Millennial Homeownership on the Rise

Millennial Homeownership on the Rise

Editor: Vlad Rothstein | Tactical Investor

Millennial Homeownership on the Rise?

It’s a popular myth – the millennial generation is destined to be a generation of renters – avocado toast, anyone? With student loan debt burdens, the scars of the Great Recession, and limited housing supply, the myth is rooted in some real challenges for millennials. However, despite these challenges, millennials are not only interested in homeownership, but they are also the primary reason that the homeownership rate increased over the past year.

Millennial homeownership demand is rising nationally, but where are millennials buying? Using the top 50 largest cities from the 2017 U.S. Census Bureau Current Population Survey, we identified cities with the largest increases and decreases between 2016 and 2017 in the share of homeowners that are millennials.

Out of the 50 top markets, 33 of them experienced increases in the share of millennial homeowners, another indicator that exposes the myth of millennials being destined to rent.

These results are consistent with findings that millennials are buying in cities large and small. So, are millennials destined to be a generation of renters? Consider that myth busted. Quite the opposite, actually – and they’re just getting started. Read more

Millennial Homeownership on the Rise: Seems More Like A Myth

When we discuss the differences between generations, between millennials and Generation X and the baby boomers and iGen, it’s important to recognize that some traits or trends that may look like characteristics of a generation are really just characteristics of all people of a certain age.

For instance, we may look at millennials and consider them impulsive, and there are certain data that would back up that assertion. Does this refute our preconceived notions about millennials living at home and putting off major purchases like homes and major life events like marriage?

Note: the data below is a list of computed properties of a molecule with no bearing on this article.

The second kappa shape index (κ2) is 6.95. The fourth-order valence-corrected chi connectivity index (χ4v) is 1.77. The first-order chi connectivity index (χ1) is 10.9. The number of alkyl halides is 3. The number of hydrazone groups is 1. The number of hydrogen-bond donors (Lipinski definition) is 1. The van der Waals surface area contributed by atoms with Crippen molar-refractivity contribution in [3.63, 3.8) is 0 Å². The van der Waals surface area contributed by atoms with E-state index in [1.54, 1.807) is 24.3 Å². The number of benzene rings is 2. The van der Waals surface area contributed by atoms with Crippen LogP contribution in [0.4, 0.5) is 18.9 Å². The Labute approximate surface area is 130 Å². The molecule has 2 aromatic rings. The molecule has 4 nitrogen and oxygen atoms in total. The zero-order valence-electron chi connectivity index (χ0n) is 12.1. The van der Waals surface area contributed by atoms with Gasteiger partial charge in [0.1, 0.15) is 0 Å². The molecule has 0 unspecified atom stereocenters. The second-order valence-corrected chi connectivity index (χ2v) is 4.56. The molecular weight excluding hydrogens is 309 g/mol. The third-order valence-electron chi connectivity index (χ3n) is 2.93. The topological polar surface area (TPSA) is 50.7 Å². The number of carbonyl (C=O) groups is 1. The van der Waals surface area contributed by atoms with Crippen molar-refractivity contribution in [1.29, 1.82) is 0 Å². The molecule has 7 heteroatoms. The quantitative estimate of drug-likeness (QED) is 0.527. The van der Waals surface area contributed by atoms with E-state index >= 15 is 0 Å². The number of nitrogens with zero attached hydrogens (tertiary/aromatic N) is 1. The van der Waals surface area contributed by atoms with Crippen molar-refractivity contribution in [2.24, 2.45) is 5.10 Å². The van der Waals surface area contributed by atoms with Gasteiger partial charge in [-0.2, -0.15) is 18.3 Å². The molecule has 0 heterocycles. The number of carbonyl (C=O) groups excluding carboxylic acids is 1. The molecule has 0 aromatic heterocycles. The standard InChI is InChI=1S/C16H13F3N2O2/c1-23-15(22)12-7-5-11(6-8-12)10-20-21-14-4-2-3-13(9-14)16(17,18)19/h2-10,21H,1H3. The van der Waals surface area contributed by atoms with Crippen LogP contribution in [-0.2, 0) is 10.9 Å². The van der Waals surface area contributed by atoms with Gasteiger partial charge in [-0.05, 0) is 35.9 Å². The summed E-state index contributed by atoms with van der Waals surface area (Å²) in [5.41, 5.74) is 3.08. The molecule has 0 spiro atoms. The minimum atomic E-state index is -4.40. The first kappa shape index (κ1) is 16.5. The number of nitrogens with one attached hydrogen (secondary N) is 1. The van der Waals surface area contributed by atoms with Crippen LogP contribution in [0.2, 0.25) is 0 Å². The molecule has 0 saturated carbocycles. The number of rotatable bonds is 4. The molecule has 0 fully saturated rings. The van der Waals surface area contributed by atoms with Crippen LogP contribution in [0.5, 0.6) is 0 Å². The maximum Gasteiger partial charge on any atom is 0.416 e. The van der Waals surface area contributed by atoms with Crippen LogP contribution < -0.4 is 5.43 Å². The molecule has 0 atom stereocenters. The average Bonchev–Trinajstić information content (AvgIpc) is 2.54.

Not necessarily. It just means more millennials are now of an age where it makes sense to them to buy a house.
A byproduct of the rise in homeownership, the Journal notes, is a slump in the residential rental market. More millennials buying homes means fewer millennials renting them.

If you’re a landlord who got in on the gravy train while it was rolling, good for you. If not, you may have to wait a while until iGen starts hitting the market, and the cycle will begin anew. Read more

U.S. Census Bureau data show that homeownership rates are highest

For those householders ages 65 years and over (79.2 per cent) and lowest for the under-35 age group (36 per cent). But that 36 per cent is significant because it’s an increase from 34.7 per cent a year earlier. As the Wall Street Journal observed, that “was by far the largest increase of any age group” over the prior year.

The state of housing is, to a great extent, is determined by millennials — after moving out of their parents’ basements and forming households, the next step tends to be having kids. Read more

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